that direction in these cases and it's one of the reasons why as the court has grown, i think over the last 10, 20 years, more conservative, the criminal defense bar, there have still been real openings for that bar in front of this court. >> melinda diaz could end up being a hugely important case for the practicalities of how criminal cases unfold. 5-4 when a lab examiner has done scientific analysis in a case. produces a report that's used by the prosecution. the defense has a confrontation clause right to cross-examination the lab examiner who did the actual lab work. historically, lab work in this country has not always been done by the person who testifies. in fact, the f.b.i. for decades had a tradition of somebody who knew something about science doing the work and then a very handsome typically white male
agent would go testify. and lots of people were convicted, even though that agent didn't know anything about science and had no bachelor's degree or masters degree or anything. so one of the interesting things about this diaz decision, thankfully that practice has been changing in the f.b.i. but some of the state and locals have not yet caught up to these more modern practice and diaz really throws down the gauntlet to the prosecution to ensure that there is absolute fairness in providing a mechanism for defendants to cross-examination the actual people who do the actual work in the science lab. >> that was scalia. >> that was the scalia argument. scalia wrote the majority in that. >> any other questions? >> with justice sotomeyer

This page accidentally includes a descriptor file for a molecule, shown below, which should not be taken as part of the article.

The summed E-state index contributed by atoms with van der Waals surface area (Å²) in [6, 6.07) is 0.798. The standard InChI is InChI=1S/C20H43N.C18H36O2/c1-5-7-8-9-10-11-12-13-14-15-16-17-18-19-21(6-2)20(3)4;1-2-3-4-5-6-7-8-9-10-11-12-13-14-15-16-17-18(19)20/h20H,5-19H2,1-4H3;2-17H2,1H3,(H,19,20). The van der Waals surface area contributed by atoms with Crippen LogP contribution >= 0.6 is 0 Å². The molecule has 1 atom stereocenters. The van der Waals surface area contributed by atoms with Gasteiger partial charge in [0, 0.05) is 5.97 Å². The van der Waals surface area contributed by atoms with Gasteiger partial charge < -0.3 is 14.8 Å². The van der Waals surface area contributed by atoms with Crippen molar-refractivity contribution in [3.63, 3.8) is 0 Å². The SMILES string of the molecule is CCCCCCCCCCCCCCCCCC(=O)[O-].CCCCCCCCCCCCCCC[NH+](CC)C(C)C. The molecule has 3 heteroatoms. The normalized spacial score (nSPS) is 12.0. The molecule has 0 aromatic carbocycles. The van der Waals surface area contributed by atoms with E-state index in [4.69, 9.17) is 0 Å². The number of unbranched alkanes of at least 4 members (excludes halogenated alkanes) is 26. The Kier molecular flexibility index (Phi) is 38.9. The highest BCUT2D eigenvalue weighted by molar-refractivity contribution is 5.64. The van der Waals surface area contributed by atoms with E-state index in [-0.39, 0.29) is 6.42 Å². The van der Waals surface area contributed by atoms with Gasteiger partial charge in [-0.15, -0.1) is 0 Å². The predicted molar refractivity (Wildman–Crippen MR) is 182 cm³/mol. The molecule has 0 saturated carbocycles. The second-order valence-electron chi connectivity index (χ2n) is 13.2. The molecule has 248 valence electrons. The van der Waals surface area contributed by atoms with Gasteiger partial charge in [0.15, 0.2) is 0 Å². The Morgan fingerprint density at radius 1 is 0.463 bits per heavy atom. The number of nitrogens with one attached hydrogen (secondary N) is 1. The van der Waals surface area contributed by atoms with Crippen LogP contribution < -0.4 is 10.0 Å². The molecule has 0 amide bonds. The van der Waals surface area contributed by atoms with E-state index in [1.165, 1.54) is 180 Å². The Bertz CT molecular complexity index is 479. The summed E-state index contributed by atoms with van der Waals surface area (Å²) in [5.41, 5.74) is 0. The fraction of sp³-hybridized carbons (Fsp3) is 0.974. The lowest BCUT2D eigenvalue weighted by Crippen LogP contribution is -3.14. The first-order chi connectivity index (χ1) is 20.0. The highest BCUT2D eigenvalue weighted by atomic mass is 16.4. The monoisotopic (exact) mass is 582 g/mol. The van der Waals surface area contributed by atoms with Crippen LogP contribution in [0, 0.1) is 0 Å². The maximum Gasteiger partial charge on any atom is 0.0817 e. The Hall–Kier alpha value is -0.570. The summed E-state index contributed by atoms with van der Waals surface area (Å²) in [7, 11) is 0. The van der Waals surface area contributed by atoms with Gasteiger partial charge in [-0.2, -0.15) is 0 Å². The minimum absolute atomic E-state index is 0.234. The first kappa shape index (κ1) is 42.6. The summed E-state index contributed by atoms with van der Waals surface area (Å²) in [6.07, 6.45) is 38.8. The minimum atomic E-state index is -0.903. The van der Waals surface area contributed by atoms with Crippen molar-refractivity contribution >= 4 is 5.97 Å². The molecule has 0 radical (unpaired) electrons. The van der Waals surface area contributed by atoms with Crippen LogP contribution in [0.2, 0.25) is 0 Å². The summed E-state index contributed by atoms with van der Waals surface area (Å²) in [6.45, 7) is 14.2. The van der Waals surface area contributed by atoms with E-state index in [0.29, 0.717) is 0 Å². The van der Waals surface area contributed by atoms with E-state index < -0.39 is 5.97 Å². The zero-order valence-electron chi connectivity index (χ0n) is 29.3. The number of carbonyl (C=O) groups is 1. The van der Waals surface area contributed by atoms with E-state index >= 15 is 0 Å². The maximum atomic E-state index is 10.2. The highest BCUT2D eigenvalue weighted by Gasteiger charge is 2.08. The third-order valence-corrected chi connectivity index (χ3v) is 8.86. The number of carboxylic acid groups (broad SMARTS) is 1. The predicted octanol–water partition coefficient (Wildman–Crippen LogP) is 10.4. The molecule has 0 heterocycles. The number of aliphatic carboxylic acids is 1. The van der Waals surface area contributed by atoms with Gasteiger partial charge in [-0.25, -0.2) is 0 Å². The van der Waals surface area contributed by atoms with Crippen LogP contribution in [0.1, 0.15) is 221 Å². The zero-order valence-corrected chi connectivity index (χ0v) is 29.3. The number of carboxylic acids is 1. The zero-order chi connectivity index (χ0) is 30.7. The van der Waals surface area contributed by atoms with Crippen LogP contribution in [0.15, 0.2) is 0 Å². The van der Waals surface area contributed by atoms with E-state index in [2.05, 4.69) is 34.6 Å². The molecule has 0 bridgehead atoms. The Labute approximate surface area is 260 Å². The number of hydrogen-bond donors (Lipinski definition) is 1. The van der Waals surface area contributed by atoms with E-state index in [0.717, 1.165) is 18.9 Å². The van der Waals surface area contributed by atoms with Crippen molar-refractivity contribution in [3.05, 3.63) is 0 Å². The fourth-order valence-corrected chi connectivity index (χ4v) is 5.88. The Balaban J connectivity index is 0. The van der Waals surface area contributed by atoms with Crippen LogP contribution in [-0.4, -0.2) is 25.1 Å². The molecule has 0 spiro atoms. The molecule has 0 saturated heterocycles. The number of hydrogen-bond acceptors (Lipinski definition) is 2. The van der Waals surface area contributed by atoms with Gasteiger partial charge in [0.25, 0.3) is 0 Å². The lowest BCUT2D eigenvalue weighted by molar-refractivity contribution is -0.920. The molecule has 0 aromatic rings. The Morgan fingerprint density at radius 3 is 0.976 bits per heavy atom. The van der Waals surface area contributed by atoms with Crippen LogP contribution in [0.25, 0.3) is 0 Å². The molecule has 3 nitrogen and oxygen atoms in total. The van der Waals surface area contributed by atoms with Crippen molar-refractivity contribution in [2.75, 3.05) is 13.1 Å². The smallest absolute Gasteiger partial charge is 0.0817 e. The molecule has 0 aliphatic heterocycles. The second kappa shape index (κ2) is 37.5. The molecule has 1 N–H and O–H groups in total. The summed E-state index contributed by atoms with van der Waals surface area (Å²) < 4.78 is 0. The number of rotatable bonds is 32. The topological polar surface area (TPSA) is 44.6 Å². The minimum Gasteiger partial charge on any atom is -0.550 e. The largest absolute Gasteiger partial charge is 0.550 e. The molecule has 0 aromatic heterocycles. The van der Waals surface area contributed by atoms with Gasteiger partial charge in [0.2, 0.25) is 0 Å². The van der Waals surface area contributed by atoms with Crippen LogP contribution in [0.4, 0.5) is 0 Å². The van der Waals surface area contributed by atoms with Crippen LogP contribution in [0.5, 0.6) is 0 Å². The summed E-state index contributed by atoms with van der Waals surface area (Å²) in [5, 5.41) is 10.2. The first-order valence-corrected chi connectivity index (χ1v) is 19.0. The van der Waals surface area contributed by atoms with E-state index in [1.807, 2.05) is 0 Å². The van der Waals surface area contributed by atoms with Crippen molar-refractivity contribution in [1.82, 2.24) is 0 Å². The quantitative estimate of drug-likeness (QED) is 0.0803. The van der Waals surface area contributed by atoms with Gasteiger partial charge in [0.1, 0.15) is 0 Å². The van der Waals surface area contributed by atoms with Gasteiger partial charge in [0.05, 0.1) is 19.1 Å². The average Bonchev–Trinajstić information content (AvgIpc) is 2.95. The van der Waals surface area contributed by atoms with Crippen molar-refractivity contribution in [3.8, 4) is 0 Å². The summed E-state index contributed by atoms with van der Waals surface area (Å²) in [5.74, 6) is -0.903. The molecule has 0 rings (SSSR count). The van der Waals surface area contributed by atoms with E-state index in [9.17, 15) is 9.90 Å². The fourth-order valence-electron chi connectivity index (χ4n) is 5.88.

possibly becoming justice, do you anticipate advocates will have to change their litigation and argument strategies? and how? >> anyone argued in front of her? >> i did some years ago. my experience was that she was very well-prepared. she has dead-on, insightful questions and did so pretty forcefully. she wasn't going to allow her questions to be evaded in any way. some other panel members may know some areas where her ideas may be different from those of justice souter's. i've had some people tell me that they think justice sotomayor will have some different views on punitive
damages than justice souter had. but i'm not really aware of a lot of different areas where there will be many differences. >> i would say that it would be unusual for a highly skilled advocate to try to change an argument just because of a new member of the court coming on. it's hard enough to come up with a really good argument that enables you to answer the hard questions that come in from whoever -- from whatever the source. what i think will be interesting to watch is the extent to which the second circuit's docket, which has got a very heavy business component to it, a very heavy finance component, will end up causing justice sotomayor to look at the long ways that may be different from justice souter simply because they have different backgrounds from their legal work that they bring to bear to the supreme court's problems. and so i would expect to see